How much you might pay will vary according to how desirable the number plate is. On the DVLA website prices start from £250. For example if I search for a number plate with my own initials, MC, prices range from £399 for the number plate V222 MCC, to £999 for MC02 ABE. At the real top end of the price range, the number plate MC 9 would set me back £57,495 at newreg.co.uk!
It might sound easier and cheaper to change your name by deed poll to match your licence plate rather than the other way round, but registration marks can be excellent investments.
For example, in the mid-nineties, the number plate 1 SAJ was sold for £3,300. Its value today is estimated to be £30,000. Not a bad return made from selling number plates!
Although all number plates risk getting stolen for car cloning, special number plates shouldn’t be any more vulnerable than a standard number plate as there are checks in place to ensure criminals cannot make money from number plates by selling them on.
Criminals who stole your number plate would require either the retention document or the certificate of entitlement or, if they were trying to transfer the number plate, then their car would have to be DVLA registered, available for inspection and have an MOT certificate. Thankfully this makes it difficult for would-be criminals.
However if you are concerned that your eye-catching number plate might draw unwanted attention, why not invest in making your plate theft proof? Companies like Secureplate use patented technology to keep your number plate safe.
It’s important to notify your insurer of any changes to your number plate as your plate must correspond with their documents. It also gives you protection in the event of your car being stolen, as it will allow you to try and claim back/make money from your number plates. This shouldn’t cost you any extra, however.
Remember, if you’re not going to be using your number plate on your car and want to store it, you will need to put it on a retention document, which costs £155 for three years.
All the sites you can use to buy number plates you are also able to use to sell them. These include eBay, and:
To make money from number plates, ensure the company making you an offer is buying it for stock or is offering to sell it for a commission.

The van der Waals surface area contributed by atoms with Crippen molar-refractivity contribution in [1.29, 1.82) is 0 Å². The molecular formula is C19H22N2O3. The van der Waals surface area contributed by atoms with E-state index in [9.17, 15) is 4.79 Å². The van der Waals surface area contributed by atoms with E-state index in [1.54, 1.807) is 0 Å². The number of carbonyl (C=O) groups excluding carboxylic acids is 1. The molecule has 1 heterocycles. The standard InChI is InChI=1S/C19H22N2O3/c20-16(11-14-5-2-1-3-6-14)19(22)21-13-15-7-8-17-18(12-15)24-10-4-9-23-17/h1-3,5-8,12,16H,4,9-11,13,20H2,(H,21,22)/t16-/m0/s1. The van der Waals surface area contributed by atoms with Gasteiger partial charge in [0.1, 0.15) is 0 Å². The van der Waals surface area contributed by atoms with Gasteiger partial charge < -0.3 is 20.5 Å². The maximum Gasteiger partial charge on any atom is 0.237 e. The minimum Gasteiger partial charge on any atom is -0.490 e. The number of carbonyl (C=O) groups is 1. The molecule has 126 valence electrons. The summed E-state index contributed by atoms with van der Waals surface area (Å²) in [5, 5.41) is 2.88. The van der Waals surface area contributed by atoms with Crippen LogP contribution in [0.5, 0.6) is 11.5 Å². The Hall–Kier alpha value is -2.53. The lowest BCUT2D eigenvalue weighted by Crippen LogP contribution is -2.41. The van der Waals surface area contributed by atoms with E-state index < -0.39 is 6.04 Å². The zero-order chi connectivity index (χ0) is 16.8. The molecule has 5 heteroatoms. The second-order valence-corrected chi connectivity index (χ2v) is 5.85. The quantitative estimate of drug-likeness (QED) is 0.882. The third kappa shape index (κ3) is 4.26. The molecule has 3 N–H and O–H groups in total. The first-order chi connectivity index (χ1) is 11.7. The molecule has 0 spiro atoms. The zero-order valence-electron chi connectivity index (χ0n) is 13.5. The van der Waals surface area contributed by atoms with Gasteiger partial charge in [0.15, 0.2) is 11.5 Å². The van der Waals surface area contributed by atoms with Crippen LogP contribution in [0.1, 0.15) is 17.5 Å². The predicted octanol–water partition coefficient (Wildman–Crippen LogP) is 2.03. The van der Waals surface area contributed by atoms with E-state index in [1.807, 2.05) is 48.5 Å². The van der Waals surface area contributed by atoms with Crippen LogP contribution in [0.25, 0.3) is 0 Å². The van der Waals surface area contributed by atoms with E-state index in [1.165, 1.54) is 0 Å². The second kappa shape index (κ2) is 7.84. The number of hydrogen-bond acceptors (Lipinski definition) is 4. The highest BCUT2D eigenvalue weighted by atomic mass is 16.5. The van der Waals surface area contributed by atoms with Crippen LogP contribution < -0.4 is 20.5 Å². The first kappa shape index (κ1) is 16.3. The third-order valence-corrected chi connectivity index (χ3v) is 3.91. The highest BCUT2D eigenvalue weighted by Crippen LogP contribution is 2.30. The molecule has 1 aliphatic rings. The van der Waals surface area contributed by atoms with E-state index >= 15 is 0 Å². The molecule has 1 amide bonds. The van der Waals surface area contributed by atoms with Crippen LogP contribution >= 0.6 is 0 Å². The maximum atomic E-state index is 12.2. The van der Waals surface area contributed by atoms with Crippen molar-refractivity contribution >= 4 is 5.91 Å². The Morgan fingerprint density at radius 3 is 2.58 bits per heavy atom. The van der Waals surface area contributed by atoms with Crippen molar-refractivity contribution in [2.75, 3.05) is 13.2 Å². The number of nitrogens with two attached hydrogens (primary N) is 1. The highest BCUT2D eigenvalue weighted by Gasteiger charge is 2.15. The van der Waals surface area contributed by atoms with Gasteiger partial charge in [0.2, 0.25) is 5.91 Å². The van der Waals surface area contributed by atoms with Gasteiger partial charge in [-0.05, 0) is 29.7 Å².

Whilst it will take longer to get your money, if the company advertises it on their website for a commission, it may well get you more money from your number plates than a company which offers to buy the number plate outright.
You can also advertise in local papers and on free advertising websites such as gumtree. Advertising will help you make money from number plates by getting out your message to potential buyers.
Look around at similar number plates to the one you are selling and price sensibly to make sure you can sell for a tidy profit. Regtransfers.co.uk offers a free valuation service.
Once you have found a buyer, make sure you have cleared funds before handing over your certificate and transferring or assigning the number plate.
See, we told you, you can make money from number plates. Check these out:
VIP 1 – This was bought by Russian oligarch Roman Abramovich in 2006 for £285,000. Two years earlier the plate had been sold for just £62,000.
S1 – This was originally on a car owned by one of Scotland’s first car owners Lord Kingsburgh in 1903. It was bought by an anonymous bidder in 2008 for £404,000 who said it would be put on an old red Skoda.
F1 – This was bought in 2008 by Bradford businessman Afzal Khan for £440,625. Three years ago he turned down a £6 million bid to buy it.
5th: RR 1 -This was sold in September 2018 at an auction by the suspected owners, Bentley Motors, at Bonham’s Auction. It went for £472,000. It is now valued at an estimated £500,000.
4th: G 1 – This was auctioned in Sept 2011 for £500,000 and is attached to an Aston Martin. Its current value is estimated to be £1,000,000.
3rd: X 1 – This was bought by an unknown person in Nov 2011 for £502,500. According to DVLA it was put on a Mercedes Benz Elegance and its current estimated price is £1,000,000.
2nd: 25 O – This one was bought by Ferrari dealer John Collins in 2014 for £518,000. It is now on a Ferrari 250 SWB once owned by Eric Clapton and is worth £10million.
1st: 1 – The highest price paid for a plate is for this one at £7.25million. It was bought by Abu Dhabi businessman Saeed Abdul Ghaffar Khouri in 2008. Goodness knows what it’s worth now!
Before you get cracking make sure to take time to read the government’s instructions about buying/selling personalised plates as this clearly outlines all the legal information you need to know to keep you safe.
With the above knowledge, you can now easily make money from your number plates.